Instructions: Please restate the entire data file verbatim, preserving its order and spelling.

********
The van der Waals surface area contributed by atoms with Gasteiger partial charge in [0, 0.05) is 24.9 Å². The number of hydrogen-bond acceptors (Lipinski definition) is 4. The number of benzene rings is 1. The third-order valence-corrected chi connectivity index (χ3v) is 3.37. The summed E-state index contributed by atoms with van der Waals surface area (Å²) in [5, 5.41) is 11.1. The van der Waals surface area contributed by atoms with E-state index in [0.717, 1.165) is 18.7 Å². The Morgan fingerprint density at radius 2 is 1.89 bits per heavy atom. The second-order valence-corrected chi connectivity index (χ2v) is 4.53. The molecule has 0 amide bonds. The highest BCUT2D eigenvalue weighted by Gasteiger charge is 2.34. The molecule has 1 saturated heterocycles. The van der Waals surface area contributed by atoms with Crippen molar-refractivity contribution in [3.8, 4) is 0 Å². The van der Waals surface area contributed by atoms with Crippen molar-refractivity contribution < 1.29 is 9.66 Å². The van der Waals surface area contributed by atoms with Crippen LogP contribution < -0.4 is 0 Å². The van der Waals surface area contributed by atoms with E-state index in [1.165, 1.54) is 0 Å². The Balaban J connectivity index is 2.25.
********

The van der Waals surface area contributed by atoms with Gasteiger partial charge in [0, 0.05) is 24.9 Å². The number of hydrogen-bond acceptors (Lipinski definition) is 4. The number of benzene rings is 1. The third-order valence-corrected chi connectivity index (χ3v) is 3.37. The summed E-state index contributed by atoms with van der Waals surface area (Å²) in [5, 5.41) is 11.1. The van der Waals surface area contributed by atoms with E-state index in [0.717, 1.165) is 18.7 Å². The Morgan fingerprint density at radius 2 is 1.89 bits per heavy atom. The second-order valence-corrected chi connectivity index (χ2v) is 4.53. The molecule has 0 amide bonds. The highest BCUT2D eigenvalue weighted by Gasteiger charge is 2.34. The molecule has 1 saturated heterocycles. The van der Waals surface area contributed by atoms with Crippen molar-refractivity contribution in [3.8, 4) is 0 Å². The van der Waals surface area contributed by atoms with Crippen molar-refractivity contribution < 1.29 is 9.66 Å². The van der Waals surface area contributed by atoms with Crippen LogP contribution < -0.4 is 0 Å². The van der Waals surface area contributed by atoms with E-state index in [1.165, 1.54) is 0 Å². The Balaban J connectivity index is 2.25.